Milton S. Wirtz, D.D.S., Artificial Eye Collection, 1941-1947; 1973-1988
Wirtz, Milton S. Dr. (dentist)
Dietz, Victor Major
Erpf, Stanley F. Captain
0.3 cu. ft.: 1 document box and 1 oversize folder
Mixed archival materials
Head of the dental section at the U.S. Army base at Camp Crowder, Missouri, pioneer in plastic eye prosthesis. His interest in plastics and use of them in dentistry fueled his desire to fabricate an artificial eye. Two other army dentists became involved in making artificial eyes of plastic materials--Maj. Victor Dietz, Atlantic City, and Capt. Stanley F. Erpf, England. These three dentists were brought together by the Surgeon General at Valley Forge General Hospital, Phoenixville, Pa., to pool their knowledge of plastics, science, and medicine and to found the "Artificial Eye Laboratory." In six months they perfected the technique and developed an instruction program to train technicians. After one month these technicians were known as "opthalmoprosthetists". After the war Wirtz worked at Fitzsimmons General Hospital, Denver, Colorado. Though he became a millionaire on his royalties, he returned to Latimer, Iowa, to practice family dentistry.
Materials relating to Wirtz, D.D.S., and his involvement in the development of plastic eye prostheses, 1941-1947; includes news clippings about Wirtz and several articles regarding process and materials used to manufacture artificial eyes. The bulk of the collection consists of graphic displays of procedures used in fitting and processing the prosthesis: photoprints of servicemen with artificial eye prostheses, including the first plastic eye made at Camp Crowder, 1943; patients before and after being fitted with the artificial eye; persons involved in the process; and stainless steel dies with descriptive captions; and a syllabus for the course of instruction in fitting and manufacturing the eye, developed at Valley Forge General Hospital.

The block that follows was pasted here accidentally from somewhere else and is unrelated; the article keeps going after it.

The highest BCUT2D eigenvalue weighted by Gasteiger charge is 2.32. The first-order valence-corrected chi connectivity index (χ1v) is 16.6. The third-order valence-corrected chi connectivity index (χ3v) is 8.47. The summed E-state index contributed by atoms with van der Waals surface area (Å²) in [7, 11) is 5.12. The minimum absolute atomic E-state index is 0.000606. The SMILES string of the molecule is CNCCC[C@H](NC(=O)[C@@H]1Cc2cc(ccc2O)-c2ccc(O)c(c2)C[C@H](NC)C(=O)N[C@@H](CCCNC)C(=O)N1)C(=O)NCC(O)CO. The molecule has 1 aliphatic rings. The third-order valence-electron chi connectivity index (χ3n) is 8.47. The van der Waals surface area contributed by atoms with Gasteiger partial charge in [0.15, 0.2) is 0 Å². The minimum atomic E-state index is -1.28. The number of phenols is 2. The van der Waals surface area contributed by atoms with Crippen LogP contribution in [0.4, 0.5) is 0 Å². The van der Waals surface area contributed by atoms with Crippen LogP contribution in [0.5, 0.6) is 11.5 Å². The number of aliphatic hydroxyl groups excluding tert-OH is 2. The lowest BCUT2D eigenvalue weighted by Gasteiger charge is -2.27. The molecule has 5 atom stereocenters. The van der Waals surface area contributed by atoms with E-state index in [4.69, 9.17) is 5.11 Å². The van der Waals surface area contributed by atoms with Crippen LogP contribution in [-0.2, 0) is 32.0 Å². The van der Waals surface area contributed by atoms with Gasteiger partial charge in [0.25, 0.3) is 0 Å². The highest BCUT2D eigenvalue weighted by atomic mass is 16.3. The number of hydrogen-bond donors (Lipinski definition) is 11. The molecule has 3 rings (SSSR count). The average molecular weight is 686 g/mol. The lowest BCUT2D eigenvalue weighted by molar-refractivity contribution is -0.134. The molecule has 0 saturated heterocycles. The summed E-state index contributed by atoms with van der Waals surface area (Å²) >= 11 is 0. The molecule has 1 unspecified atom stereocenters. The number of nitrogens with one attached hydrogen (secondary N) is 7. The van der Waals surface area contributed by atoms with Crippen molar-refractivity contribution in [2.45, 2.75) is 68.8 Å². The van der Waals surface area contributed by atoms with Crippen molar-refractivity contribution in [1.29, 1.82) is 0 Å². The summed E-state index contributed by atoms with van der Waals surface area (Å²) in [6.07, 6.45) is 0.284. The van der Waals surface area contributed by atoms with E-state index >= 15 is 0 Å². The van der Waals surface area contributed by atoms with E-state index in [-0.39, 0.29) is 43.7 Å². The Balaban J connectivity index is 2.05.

Milton S. Wirtz, D.D.S., Artificial Eye Collection, 1941-1947; 1973-1988, Archives Center, National Museum of American History